4. Changing alcohol norms in the workplace Does your council have a policy and/or guidelines relating to alcohol consumption by employees and councillors at internal and external events? Taking action Resources • A Workplace Alcohol Policy for staff and councillors could be developed that will provide guidance on behavioural expectations for events where alcohol is available. Alcohol use by council representatives also has implications for work health and safety risk-management. • Responsible service of alcohol information could be incorporated into council catering guidelines. A relevant point could be that if alcohol is served, appropriate food and non- alcoholic beverages are also made available. • Although alcohol-free events are ideal, if alcohol is provided, catering for no more than two standard drinks per person at council-run events is recommended. • The orientation process for all new employees could include an overview of your council’s alcohol-related policies/guidelines. • Council can consider if it is appropriate to develop guidelines on the practice of offering alcohol for gifts and prizes. Such guidelines may include points for consideration by staff when planning an activity. For example, is there an alternative to alcohol as a gift or prize that will be received just as favourably by the recipient? How essential is alcohol for the success of the activity or project? Your council may also consider guidelines for when its representatives are offered gifts of alcohol. If possible, it may be prudent to decline such gifts. See cancer-smart workplace information at www.cancercouncil.com.au (search ‘cancer-smart workplaces’). See Cancer Council’s publication Healthier Choices: Guidelines for serving healthier foods at local council meetings, functions and events, which also includes guidelines on healthy eating in workplaces: www.cancercouncil.com.au (search ‘council healthy eating resource’). Good Hosts is a hospitality management program designed to improve alcohol management at corporate events and hospitality functions through the adoption of minimum standards, including event promotion and risk-management criteria: www.adf.org.au/workplace-services/good-hosts Refer to the Local Government and Shires Associations of NSW publications NSW Local Government Alcohol and Other Drugs Policy and the NSW Local Government Alcohol and Other Drugs Procedure. These are agreed industry resources for NSW councils to assist in the development and implementation of alcohol and other drugs procedures in the workplace. Visit www.lgsa.org.au (search ‘alcohol resources’ and click on ‘Resources’ page). Alcohol at work has implications for work health and safety 4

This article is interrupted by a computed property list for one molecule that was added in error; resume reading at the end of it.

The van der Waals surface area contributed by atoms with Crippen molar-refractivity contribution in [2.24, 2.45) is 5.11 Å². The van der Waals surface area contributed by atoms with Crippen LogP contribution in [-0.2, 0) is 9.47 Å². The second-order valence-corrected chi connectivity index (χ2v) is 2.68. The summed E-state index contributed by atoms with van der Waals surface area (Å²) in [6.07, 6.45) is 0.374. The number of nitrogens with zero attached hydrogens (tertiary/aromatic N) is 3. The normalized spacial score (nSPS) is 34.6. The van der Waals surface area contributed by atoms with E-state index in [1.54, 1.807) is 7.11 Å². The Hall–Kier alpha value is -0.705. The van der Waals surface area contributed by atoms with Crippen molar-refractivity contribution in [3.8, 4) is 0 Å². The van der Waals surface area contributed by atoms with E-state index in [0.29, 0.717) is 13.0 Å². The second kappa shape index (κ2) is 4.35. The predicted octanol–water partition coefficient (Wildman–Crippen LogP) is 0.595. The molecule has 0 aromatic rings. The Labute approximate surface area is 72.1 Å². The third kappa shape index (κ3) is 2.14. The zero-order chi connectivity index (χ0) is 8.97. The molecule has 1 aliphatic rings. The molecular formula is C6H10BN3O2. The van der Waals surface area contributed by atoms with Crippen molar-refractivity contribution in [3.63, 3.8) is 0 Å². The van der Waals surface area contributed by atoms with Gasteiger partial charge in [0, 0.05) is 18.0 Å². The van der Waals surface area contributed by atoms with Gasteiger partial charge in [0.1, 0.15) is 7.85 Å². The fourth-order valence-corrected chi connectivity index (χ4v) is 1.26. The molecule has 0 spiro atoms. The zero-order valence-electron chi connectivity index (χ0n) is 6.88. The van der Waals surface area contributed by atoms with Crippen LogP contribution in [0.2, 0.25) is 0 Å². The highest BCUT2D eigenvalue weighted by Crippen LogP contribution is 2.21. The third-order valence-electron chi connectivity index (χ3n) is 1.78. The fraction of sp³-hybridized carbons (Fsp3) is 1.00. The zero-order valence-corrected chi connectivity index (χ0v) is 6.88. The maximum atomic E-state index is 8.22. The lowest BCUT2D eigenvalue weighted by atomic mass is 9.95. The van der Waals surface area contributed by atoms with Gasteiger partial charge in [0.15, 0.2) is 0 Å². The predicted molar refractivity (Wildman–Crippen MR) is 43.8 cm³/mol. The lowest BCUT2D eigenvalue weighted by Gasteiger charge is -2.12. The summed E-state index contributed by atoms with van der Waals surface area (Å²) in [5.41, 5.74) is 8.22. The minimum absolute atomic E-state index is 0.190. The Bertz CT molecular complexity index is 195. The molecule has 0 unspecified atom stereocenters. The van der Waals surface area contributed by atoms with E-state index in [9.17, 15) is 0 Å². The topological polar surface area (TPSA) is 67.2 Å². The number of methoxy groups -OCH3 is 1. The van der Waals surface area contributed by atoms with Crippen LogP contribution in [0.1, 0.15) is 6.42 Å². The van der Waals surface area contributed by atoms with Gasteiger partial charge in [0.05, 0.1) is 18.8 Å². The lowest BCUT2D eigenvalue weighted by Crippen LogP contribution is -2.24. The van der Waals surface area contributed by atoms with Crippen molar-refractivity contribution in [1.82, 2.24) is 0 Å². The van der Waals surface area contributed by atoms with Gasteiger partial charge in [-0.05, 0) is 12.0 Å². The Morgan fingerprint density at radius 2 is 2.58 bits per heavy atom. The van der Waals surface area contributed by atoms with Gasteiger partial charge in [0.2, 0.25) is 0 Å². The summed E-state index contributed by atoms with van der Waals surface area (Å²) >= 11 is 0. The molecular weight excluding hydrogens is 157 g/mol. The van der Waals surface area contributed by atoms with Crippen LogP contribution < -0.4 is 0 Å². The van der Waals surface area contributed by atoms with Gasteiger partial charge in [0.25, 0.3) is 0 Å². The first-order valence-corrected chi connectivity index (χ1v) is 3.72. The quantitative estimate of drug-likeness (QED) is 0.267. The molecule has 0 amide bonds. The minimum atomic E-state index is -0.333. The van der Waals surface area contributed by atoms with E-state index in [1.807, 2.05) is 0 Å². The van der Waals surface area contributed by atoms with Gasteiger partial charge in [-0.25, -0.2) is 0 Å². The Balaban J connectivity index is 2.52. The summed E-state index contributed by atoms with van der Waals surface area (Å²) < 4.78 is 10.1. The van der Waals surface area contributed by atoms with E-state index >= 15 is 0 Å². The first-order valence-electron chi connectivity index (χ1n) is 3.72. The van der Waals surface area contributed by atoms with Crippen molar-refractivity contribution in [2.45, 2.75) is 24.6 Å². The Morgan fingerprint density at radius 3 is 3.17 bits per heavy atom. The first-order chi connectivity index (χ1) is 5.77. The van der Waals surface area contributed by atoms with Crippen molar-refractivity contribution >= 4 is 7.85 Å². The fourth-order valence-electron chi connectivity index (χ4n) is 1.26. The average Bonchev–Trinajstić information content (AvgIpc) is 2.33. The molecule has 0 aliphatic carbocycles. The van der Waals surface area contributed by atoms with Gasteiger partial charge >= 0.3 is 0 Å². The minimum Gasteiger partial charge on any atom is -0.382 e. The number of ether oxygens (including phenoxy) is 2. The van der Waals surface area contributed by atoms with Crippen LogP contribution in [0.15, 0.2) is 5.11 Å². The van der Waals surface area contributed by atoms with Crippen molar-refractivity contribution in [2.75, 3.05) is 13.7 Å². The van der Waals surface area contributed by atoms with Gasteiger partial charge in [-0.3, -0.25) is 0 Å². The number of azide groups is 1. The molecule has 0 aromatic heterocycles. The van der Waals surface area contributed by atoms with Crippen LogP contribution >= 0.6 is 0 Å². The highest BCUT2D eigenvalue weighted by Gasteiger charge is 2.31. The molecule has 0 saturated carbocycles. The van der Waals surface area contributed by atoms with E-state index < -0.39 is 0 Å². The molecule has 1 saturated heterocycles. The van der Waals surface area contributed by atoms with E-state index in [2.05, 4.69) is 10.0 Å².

5. Establishing alcohol conditions for sponsorships, council premises and events Does your council have guidelines to consider for sponsorship and partnerships with alcohol- related businesses, such as bottle shops, clubs and bars? Are alcohol conditions contained in lease or use agreements for council-owned premises? What is council policy on the availability of alcohol at council-run or sponsored events? • Encourage council-run community events – such as open days or festivals – to be alcohol- free. Consider holding council-run events in existing alcohol-free zones. This will enhance their family friendly appeal. Alternatives to alcohol-free events include only allowing community members to bring alcohol (in non-glass containers); or conversely, only allowing sales of limited amounts of alcohol (for example, no more than two drinks per person to be purchased at a time) in a similar manner to public events and permitting just a small number of vendors. Taking action •Ensure that sponsorships and partnerships your council agrees to are supportive and not contrary to council’s efforts to positively influence the drinking culture. Ideally, events and programs for families, children and young people should not give prominence to businesses that have an interest in promoting alcohol, such as bottle shops, clubs and bars. If such businesses are providing sponsorship for family-friendly community events and programs, then consider an agreement that may be able to be reached that minimises stand-alone promotion of alcohol products or outlets. • Ensure that standard risk-management practices routinely assess hazards associated with alcohol consumption at events. • Consider making some sporting facilities or council-owned parks and venues into alcohol- free zones. Resources • Encourage sporting clubs that utilise council- owned sporting grounds or venues to participate in the Good Sports program, which aims to reduce alcohol-related problems and foster a family-friendly club culture. Good Sports is a community program of the Australian Drug Foundation and works in partnership with many NSW councils. It provides resources and support to sporting clubs on reducing alcohol-related problems: www.goodsports.com.au • Consider extending similar activity promoted through the Good Sports program to other events and venues to promote alcohol-free events on council-owned facilities and open spaces as risk-averse venues, with the provision of incentives as a potential option. Encourage council-run community events to be alcohol-free 5